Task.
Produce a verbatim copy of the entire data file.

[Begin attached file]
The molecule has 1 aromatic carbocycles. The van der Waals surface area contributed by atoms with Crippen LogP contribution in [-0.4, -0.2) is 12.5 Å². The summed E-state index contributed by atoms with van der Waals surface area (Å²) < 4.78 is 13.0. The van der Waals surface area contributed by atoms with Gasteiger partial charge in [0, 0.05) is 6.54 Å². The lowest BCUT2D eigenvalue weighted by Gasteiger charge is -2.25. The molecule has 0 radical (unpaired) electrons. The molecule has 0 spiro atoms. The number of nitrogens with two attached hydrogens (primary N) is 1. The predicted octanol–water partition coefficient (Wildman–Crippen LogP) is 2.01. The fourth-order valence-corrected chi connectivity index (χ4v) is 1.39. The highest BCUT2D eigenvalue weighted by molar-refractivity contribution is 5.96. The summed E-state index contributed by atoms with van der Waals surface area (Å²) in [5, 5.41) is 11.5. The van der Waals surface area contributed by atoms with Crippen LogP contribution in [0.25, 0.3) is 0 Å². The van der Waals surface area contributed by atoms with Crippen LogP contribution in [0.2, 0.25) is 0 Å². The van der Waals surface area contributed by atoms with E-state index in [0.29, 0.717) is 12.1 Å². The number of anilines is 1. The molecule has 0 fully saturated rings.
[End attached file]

The molecule has 1 aromatic carbocycles. The van der Waals surface area contributed by atoms with Crippen LogP contribution in [-0.4, -0.2) is 12.5 Å². The summed E-state index contributed by atoms with van der Waals surface area (Å²) < 4.78 is 13.0. The van der Waals surface area contributed by atoms with Gasteiger partial charge in [0, 0.05) is 6.54 Å². The lowest BCUT2D eigenvalue weighted by Gasteiger charge is -2.25. The molecule has 0 radical (unpaired) electrons. The molecule has 0 spiro atoms. The number of nitrogens with two attached hydrogens (primary N) is 1. The predicted octanol–water partition coefficient (Wildman–Crippen LogP) is 2.01. The fourth-order valence-corrected chi connectivity index (χ4v) is 1.39. The highest BCUT2D eigenvalue weighted by molar-refractivity contribution is 5.96. The summed E-state index contributed by atoms with van der Waals surface area (Å²) in [5, 5.41) is 11.5. The van der Waals surface area contributed by atoms with Crippen LogP contribution in [0.25, 0.3) is 0 Å². The van der Waals surface area contributed by atoms with Crippen LogP contribution in [0.2, 0.25) is 0 Å². The van der Waals surface area contributed by atoms with E-state index in [0.29, 0.717) is 12.1 Å². The number of anilines is 1. The molecule has 0 fully saturated rings.